Highway robbery isn’t—when it’s done by a California police officer or sheriff’s deputy.  Instead, it’s called civil asset forfeiture.  If you’re caught with large amounts of cash in your vehicle, you lose it (and maybe the vehicle) to the law enforcement agency that finds it until and unless you can prove the money had nothing to do with an illegal drug transaction, past or future.

Former Assemblyman Chuck Devore noted in his Sunday op ed piece in the Sacramento Bee that this practice of legalized larceny—one of the most glaring perversions of justice in the long lost War on Drugs—would be put out of business if Senate Bill 443, now in the Assembly Appropriations Committee, to be heard Thursday, were to become law.  The bipartisan measure is unsurprisingly opposed most strongly by the law enforcement industry, which benefits hugely from this Forget-Due-Process bounty. The Los Angeles District Attorney’s Office warns that if the bill were to pass, Where will we get the money to sustain the War on Drugs?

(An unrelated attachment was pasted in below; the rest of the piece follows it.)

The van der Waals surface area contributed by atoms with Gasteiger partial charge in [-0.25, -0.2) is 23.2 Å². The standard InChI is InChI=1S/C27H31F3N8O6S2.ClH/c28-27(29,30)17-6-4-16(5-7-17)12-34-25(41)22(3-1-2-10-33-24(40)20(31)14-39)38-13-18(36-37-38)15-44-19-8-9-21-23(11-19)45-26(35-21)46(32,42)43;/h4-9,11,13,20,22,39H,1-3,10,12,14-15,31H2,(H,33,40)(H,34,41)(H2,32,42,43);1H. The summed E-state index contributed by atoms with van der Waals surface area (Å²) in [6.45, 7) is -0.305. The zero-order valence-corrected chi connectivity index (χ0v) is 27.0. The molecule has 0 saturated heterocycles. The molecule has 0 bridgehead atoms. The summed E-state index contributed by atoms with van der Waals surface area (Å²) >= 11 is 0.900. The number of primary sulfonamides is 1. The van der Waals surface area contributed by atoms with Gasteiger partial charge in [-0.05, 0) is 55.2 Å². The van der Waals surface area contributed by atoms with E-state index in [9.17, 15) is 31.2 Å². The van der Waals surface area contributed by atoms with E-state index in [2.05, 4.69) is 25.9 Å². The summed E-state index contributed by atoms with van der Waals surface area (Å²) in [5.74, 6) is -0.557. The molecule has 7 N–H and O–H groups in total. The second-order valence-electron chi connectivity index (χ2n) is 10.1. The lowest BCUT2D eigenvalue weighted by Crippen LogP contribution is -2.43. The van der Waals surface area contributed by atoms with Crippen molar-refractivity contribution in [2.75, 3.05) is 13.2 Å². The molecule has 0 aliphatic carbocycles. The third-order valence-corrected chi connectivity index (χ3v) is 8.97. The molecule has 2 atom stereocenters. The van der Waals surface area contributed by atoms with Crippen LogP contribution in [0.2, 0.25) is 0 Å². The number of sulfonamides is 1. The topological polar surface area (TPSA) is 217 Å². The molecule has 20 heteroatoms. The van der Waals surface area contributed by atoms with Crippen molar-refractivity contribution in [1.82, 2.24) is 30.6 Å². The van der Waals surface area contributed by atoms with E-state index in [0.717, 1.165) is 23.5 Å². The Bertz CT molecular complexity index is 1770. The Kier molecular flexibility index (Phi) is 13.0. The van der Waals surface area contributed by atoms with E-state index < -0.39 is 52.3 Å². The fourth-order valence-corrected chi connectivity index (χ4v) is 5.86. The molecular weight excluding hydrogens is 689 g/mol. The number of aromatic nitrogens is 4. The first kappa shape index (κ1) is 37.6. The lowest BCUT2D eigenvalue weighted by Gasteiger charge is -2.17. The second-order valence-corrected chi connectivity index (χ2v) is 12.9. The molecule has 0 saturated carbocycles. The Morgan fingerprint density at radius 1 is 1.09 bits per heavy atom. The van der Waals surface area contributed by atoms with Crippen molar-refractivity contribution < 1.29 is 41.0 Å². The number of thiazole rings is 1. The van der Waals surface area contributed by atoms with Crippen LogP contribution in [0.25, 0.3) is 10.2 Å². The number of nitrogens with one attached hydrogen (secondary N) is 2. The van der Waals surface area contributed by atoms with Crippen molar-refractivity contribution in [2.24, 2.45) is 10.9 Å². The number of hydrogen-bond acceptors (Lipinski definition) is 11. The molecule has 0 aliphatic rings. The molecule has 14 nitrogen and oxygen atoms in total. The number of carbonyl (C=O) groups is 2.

Current law does not require a criminal conviction for drug asset forfeiture where the property to be forfeited is cash or a negotiable instrument worth $25,000 or more. SB 443 would require a criminal conviction in these cases. This is problematic as many criminals fail to file a claim for large amounts of drug money in order to avoid criminal prosecution. In these cases, it is fairly clear that the seized asset is drug money but asset forfeiture would no longer be available in cases where the defendant cannot be prosecuted (possibly because he or she has fled the jurisdiction or witnesses are unavailable to testify).

SB 443 reduces the amount of forfeited assets that may be distributed to law enforcement and prosecutors, thus hurting our ability to fund future anti-drug efforts. Loss of these funds could make it difficult to investigate and prosecute major illicit drug operations in California.

Californians Aware last year requested from several Southern California cities copies of their applications to the federal Department of Justice for an “equitable share” of the assets seized by the feds thanks to local tips and assistance.  One city complied; the rest called the records confidential or made no response at all.  CalAware is currently suing Baldwin Park for its denial of access, with a hearing set for next March.